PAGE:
And finally, we get to the Cambria Global Value ETF (GVAL). This ETF has not performed well for us since I initially recommended it in May, but this should come as no surprise. Despite being vastly cheaper than the U.S. markets, international markets—and particularly emerging markets—have struggled in recent months. With this pick, we had the misfortune of succumbing to what I call the “value investor’s curse.” We correctly identified a cheap investment…but our timing was a little off, and it has since become even cheaper.
I recommend you keep the faith here. As I have gone to great pains to emphasize over the past year, Europe and emerging markets are priced to deliver returns vastly larger than the American market over the coming years. If we hit our stop loss at $21.48, I recommend you sell. But should that happen, I recommend you keep this one on your watch list and consider re-entering it after 3-6 months. I think this is a fantastic strategy for the next five years.
On a broader note, emerging market currencies have been in freefall. Over the past two months, the currencies of Brazil, Turkey and South Africa are down 9.1%, 8.3% and 6.9%, respectively. Those are absolutely massive moves for currencies during normal, non-crisis times. So, unless we’re heading for a true emerging market crisis, I would expect these currencies to bottom out soon, if they haven’t already. By the “back of the envelop” metric of The Economist’s Big Mac Index, Brazil was the only one of the three that could be said to have an “overvalued” currency, and the latest figures were from July. South Africa, in particular, has one of the cheapest currencies in the world.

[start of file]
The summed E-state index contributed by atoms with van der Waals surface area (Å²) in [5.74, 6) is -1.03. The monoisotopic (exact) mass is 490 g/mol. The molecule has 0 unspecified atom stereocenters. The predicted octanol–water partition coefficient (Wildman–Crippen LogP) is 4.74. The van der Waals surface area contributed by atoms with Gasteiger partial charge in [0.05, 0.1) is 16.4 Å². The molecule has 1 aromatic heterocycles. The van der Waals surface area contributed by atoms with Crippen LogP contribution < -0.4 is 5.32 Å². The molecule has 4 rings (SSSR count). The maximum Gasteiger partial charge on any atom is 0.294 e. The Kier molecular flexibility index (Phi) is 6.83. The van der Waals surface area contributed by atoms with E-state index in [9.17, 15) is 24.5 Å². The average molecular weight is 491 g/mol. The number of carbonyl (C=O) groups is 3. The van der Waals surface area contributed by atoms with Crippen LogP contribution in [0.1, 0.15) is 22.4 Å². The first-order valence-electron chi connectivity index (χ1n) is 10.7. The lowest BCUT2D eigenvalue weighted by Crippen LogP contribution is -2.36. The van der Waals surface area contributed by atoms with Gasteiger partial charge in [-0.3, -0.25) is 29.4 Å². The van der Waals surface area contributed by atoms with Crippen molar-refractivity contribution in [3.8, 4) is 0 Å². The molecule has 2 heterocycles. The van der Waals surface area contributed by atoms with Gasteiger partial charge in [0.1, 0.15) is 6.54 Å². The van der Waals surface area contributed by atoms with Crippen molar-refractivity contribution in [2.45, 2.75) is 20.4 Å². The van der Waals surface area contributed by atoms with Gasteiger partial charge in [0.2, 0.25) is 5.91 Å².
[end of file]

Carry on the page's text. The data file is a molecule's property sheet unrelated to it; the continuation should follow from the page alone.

Could they get cheaper? Of course. Anything is possible. But from these levels, I wouldn’t expect major new declines.
I’ve recently covered the Spanish REITs, so I won’t belabor you with the details. But suffice it to say, we’re buying cheap real estate assets in a beaten-down market, and we’re on the same side of the trade with some very smart people.
Let’s review CapitaCommercial. When I first recommended CapitaCommercial in September of last year, it paid a nice 5.9% dividend and traded at just 80% of book value. A year later, it still pays a handsome 5.3% dividend, though it has closed the valuation gap to 93% of book value.
In my view, that is still a bargain. CapitaCommercial has had a fine year, raising its gross revenues and distributable income by 3.2% and 7.6%, respectively, in the first half of this year. And the dividend was raised by a cool 5.2%.
It’s hard to argue with paying 93 cents for a dollar’s worth of high-quality office buildings while getting paid 5.3% per year.
Are there risks? Of course. A hard landing in China could spill over into the rest of Asia, leading to office vacancies and to a general selloff of Asian assets. But thus far, I’ve seen no indication of this. The Singapore office market is healthy, demand is modestly outstripping supply, and rents are rising.
Another risk is the Singaporean dollar. If you believe that the U.S. dollar is “off to the races” from here, then anything not denominated in dollars is at risk. But the Singapore dollar has traded in a relatively tight range for the past four years. The Singapore dollar—along with virtually every other currency in the world—has been weak relative to the dollar over the past two months. But I don’t expect too much more downside from here.
CapitalCommercial isn’t the screaming bargain it was a year ago, but it’s still not a bad place to park cash. As always, keep a stop loss in place, and carry on.